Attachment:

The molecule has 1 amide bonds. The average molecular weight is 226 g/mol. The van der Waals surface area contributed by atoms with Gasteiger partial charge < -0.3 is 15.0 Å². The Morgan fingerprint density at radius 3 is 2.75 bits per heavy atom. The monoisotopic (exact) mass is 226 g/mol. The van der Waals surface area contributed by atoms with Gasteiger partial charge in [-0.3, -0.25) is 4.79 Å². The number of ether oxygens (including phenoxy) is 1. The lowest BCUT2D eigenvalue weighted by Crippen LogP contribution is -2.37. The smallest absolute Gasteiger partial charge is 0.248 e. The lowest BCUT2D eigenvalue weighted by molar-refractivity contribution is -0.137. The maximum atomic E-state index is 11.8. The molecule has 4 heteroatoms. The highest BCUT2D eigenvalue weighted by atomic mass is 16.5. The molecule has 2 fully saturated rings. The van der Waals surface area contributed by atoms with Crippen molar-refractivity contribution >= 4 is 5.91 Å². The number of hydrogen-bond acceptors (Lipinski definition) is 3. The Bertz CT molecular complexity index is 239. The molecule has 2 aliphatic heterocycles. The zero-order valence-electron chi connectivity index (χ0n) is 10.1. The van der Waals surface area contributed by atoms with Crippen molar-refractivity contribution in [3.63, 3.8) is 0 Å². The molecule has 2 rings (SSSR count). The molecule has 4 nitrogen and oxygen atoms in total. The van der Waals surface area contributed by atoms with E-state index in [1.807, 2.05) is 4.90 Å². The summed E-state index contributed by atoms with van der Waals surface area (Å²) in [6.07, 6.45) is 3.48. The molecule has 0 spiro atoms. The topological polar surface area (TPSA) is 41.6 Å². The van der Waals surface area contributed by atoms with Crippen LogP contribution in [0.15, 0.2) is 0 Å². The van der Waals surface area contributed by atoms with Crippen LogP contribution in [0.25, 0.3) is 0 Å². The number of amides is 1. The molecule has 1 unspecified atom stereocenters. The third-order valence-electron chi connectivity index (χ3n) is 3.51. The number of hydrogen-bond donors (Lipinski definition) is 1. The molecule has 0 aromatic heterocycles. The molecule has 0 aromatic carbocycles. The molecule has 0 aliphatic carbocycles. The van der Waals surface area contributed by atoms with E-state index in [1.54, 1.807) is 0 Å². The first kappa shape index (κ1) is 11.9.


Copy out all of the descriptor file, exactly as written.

The molecule has 1 amide bonds. The average molecular weight is 226 g/mol. The van der Waals surface area contributed by atoms with Gasteiger partial charge < -0.3 is 15.0 Å². The Morgan fingerprint density at radius 3 is 2.75 bits per heavy atom. The monoisotopic (exact) mass is 226 g/mol. The van der Waals surface area contributed by atoms with Gasteiger partial charge in [-0.3, -0.25) is 4.79 Å². The number of ether oxygens (including phenoxy) is 1. The lowest BCUT2D eigenvalue weighted by Crippen LogP contribution is -2.37. The smallest absolute Gasteiger partial charge is 0.248 e. The lowest BCUT2D eigenvalue weighted by molar-refractivity contribution is -0.137. The maximum atomic E-state index is 11.8. The molecule has 4 heteroatoms. The highest BCUT2D eigenvalue weighted by atomic mass is 16.5. The molecule has 2 fully saturated rings. The van der Waals surface area contributed by atoms with Crippen molar-refractivity contribution >= 4 is 5.91 Å². The number of hydrogen-bond acceptors (Lipinski definition) is 3. The Bertz CT molecular complexity index is 239. The molecule has 2 aliphatic heterocycles. The zero-order valence-electron chi connectivity index (χ0n) is 10.1. The van der Waals surface area contributed by atoms with Crippen molar-refractivity contribution in [3.63, 3.8) is 0 Å². The molecule has 2 rings (SSSR count). The molecule has 4 nitrogen and oxygen atoms in total. The van der Waals surface area contributed by atoms with E-state index in [1.807, 2.05) is 4.90 Å². The summed E-state index contributed by atoms with van der Waals surface area (Å²) in [6.07, 6.45) is 3.48. The molecule has 0 spiro atoms. The topological polar surface area (TPSA) is 41.6 Å². The van der Waals surface area contributed by atoms with Crippen LogP contribution in [0.15, 0.2) is 0 Å². The van der Waals surface area contributed by atoms with Crippen LogP contribution in [0.25, 0.3) is 0 Å². The number of amides is 1. The molecule has 1 unspecified atom stereocenters. The third-order valence-electron chi connectivity index (χ3n) is 3.51. The number of hydrogen-bond donors (Lipinski definition) is 1. The molecule has 0 aromatic heterocycles. The molecule has 0 aromatic carbocycles. The molecule has 0 aliphatic carbocycles. The van der Waals surface area contributed by atoms with E-state index in [1.54, 1.807) is 0 Å². The first kappa shape index (κ1) is 11.9.